• Nice. Excelsior!

    @ChrisRobley

    • I still hit the mosh pits though my wife who is a nurse does not approve. 😉

  • Terry Davis

    Thanks, Chris! Every now and then I need a reminder like this. Pressing on to make music that’s timeless and makes an impact on people’s lives!

  • Robin Goddard

    Gives me hope, thanks…:-)

    • danterry

      Just keep on, keepin’ on.

  • danterry

    At age 73 I’m still rockn’ and rollin” in the mobile business.

  • Great article Chris! Fun read. Where did you find all that data ? 🙂

  • Matt Thorn

    A real artist is like wine, it becomes better and more precious with time.
    MTV 21 year old wonder children are not real artists, but mere trend performers.

    At 21 you are still a baby in reality and don’t know what you really like or want, even though you could think so, and have the intuition of it. It does not mean you have found the true religion of yourself. This comes only with time and experience. Many think it depends on the person, but this is not true. It is the same for all, more or less. Look at children the same age, more or less similar. That is typically in metal, and it always was this way, that’s why you can find many young that after some years they become a completely different individual, because it was only for fun and to look cool and different, and I knew kids that at 19 teen thought they knew it all. Pathetic.
    Metal especially because it is much more than music, it is a religion. Real people in this field remain true to themselves till death, at cost of even incredible sacrifices, condemned or overlooked by society like drug addicts or immature…such a naive vew. The test of time has proven that the real ones are still the same at 60 + . Successful or not.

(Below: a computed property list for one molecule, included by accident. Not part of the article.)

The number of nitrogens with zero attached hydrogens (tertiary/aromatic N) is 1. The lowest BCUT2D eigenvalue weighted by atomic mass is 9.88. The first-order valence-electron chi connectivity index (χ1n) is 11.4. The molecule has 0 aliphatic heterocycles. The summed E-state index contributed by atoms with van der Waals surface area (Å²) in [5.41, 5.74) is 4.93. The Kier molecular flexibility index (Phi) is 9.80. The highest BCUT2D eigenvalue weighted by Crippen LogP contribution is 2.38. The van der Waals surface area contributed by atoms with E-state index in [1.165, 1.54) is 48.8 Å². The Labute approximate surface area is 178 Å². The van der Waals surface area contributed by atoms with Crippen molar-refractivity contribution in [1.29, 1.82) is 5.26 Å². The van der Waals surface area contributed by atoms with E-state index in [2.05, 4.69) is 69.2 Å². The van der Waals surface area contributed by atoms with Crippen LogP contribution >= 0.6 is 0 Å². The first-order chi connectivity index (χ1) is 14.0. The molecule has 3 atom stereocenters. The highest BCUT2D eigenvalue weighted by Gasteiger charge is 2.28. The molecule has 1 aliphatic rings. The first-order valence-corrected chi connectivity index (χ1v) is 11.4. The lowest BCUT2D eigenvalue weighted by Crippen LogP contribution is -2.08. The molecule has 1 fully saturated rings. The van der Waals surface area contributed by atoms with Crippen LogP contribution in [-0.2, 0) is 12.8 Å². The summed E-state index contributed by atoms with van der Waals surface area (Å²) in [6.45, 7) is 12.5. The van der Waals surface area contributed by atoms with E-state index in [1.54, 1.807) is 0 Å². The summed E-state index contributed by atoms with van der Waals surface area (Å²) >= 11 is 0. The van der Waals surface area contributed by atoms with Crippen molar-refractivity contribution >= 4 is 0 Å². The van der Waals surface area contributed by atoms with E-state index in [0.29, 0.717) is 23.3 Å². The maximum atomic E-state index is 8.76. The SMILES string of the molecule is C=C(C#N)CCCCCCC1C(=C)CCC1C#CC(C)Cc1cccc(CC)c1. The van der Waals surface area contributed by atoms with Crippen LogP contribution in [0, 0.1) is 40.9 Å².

But who measures success of an artist on money, is very wrong. Success is when you achieve what you want to create, your vision. Money can help with the material side(recording studios , marketing and all the rest, of course it is important) but if you lack the vision, or a true spiritual path, the music will have no depth, nor inspiration even if super technically performed. Music and art, and a metal creator must be both or thrice( musician, visual artist, poet, Druid or shaman, warrior, general, visionary, dark monk ….and so on…) art generally is about ATMOSPHERE, whether in visual art, music theatre, movies, books or whatever form of art. No atmosphere no emotions.

    Said this, experience is a must, so a child will always lack the depth of time. I have been through this too, and there were so many that were only posers when I was 19 or 21. That is not an artist, artist is like a real monk or priest, devoted to his ideal. But even higher, for he creates his church. That is a true artist.

  • Mary Lemanski

    Not to be a pessimist, but NONE of the people mentioned above work in the music industry. Just saying…

    • rockyhardwick